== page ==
Are You Too Sensitive or Actually a Genius? Find Out Here!

rasyiqi By rasyiqi - Writer, Digital Marketer
4 Min Read
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jlk – You might have felt annoyed when concentrating on something and suddenly being disrupted by loud noises, bright lights, or strong smells.

You might think that you have overly sensitive senses or even experience disorders like ADHD or autism.

However, did you know that your sensitivity to sensory stimuli could be a sign that you have exceptional creative talent?

That’s what the latest research from Northwestern University suggests, providing the first physiological evidence that real-world creativity may be associated with a diminished ability to filter out “irrelevant” sensory information.

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This research indicates that some individuals are more affected by everyday sensory information bombardment—or have a “leaky sensory filter.”

The “leaky sensory filter,” which is the tendency to filter out “irrelevant” sensory information, occurs early and unintentionally in brain processing and can help individuals integrate ideas outside the focus of attention, leading to real-world creativity, said Darya Zabelina, the study’s lead author, calling the findings “impressive.”

The researchers investigated specific neural markers of very early attentional forms, namely sensory filtering, which is indexed by the P50 ERP, a neurophysiological response occurring 50 ms (milliseconds) after the onset of stimulation, and how it relates to two measures of creativity: divergent thinking and real-world creative achievement.

In this study, around 100 participants reported their creative achievements through the Creative Achievement Questionnaire and also underwent a divergent thinking test, which is commonly considered a laboratory test of creative cognition.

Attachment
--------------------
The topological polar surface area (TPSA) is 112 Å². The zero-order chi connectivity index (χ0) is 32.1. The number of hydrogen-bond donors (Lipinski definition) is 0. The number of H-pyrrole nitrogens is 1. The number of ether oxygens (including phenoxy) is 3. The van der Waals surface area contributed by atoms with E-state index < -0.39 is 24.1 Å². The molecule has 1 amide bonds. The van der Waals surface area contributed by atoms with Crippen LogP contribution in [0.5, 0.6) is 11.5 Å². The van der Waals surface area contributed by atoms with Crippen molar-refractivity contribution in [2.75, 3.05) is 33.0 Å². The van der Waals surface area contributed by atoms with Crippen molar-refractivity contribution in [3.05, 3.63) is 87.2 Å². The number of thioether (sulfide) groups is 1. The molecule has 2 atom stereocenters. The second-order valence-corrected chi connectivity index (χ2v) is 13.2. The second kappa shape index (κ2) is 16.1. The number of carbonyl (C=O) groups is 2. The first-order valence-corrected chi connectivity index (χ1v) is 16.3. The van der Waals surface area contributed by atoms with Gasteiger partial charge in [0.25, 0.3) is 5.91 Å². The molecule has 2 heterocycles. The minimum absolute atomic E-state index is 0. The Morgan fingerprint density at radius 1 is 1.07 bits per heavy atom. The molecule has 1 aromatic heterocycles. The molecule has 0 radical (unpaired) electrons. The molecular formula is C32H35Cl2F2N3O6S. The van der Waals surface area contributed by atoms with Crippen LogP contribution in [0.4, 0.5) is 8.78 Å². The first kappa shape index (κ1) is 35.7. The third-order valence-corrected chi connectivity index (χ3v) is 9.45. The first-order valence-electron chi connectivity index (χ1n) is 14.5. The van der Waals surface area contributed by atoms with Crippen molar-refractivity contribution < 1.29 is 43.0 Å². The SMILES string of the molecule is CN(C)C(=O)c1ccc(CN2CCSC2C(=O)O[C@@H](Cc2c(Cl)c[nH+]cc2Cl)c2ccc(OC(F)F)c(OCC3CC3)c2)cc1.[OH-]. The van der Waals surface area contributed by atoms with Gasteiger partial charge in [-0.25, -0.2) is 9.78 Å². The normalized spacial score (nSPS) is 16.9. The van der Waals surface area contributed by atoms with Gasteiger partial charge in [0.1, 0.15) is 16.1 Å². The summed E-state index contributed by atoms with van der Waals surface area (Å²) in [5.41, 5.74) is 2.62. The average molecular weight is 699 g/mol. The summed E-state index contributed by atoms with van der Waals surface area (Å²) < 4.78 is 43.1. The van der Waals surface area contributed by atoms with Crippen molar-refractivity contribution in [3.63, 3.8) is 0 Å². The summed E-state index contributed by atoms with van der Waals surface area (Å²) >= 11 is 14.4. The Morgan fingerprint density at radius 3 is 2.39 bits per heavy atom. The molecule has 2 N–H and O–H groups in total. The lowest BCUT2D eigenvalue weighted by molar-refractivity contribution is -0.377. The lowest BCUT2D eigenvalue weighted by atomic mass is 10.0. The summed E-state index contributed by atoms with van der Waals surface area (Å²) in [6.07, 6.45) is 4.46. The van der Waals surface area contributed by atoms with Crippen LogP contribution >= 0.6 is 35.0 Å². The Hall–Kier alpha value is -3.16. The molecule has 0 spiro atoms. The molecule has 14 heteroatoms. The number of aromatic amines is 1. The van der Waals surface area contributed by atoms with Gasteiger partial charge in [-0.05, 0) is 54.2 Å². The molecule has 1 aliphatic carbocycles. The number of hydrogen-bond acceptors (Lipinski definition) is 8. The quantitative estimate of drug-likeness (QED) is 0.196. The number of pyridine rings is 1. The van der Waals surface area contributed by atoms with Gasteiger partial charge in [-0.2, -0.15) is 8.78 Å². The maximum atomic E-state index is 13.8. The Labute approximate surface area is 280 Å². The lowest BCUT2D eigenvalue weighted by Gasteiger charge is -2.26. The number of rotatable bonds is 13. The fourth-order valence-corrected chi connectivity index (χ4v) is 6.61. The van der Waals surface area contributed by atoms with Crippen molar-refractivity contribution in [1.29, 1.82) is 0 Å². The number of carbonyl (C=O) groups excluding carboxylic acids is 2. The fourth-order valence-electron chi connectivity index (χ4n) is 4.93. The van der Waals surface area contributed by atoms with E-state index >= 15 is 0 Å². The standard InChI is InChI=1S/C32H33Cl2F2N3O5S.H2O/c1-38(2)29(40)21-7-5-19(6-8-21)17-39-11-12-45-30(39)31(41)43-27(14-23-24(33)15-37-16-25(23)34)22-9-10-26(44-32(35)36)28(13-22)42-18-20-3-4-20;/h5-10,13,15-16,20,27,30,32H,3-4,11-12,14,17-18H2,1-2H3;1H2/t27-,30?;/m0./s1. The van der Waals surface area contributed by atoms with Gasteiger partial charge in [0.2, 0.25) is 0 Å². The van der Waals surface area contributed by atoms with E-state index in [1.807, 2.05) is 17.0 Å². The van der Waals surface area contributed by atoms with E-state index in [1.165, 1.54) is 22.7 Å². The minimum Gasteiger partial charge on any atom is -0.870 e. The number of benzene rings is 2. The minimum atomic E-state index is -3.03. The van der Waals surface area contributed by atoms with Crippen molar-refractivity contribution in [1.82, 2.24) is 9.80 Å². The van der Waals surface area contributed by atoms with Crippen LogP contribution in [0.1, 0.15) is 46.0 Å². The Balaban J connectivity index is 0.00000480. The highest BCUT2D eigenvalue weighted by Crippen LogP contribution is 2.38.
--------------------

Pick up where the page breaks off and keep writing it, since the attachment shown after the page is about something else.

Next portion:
In this test, participants were asked to provide as many answers as possible to several unlikely scenarios within a limited time. The number and novelty of participants’ responses comprised the divergent thinking score.

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As a result, the researchers had two different measures of creativity: a number of real-world creative achievements of individuals and a laboratory measure of divergent thinking.

Divergent thinking is a laboratory test of creative cognition measured over time, where participants generate many responses within a limited timeframe.

In this study, divergent thinking correlated with academic test scores and selective sensory filtering—the ability to filter that increased compared to lower divergent thinkers.

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On the contrary, real-world creative achievement was associated with leaky sensory processing—or the diminished ability to filter or inhibit stimuli from consciousness.

This suggests that these measures of creativity are sensitive to different forms of sensory filtering.

Divergent thinking indeed contributes to creativity, but it appears separate from the creative thinking process associated with leaky sensory filters.

This study suggests that creative individuals with “leaky sensory filters” may tend to focus on a broader scope or range of stimuli.

“If channeled in the right direction, this sensitivity can make life richer and more meaningful, providing smoother experiences,” said Zabelina, a doctoral candidate in psychology at Northwestern.

However, the drawbacks of sensory disturbances have also been noted by some of the world’s creative thinkers.

One of the most influential novelists of the 20th century, Kafka, once said, “I need solitude for my writing; not ‘like a hermit’ — that wouldn’t be enough — but like a dead man.” Darwin, Chekhov, and Johan Goethe also greatly lamented the disruptive nature of noise.

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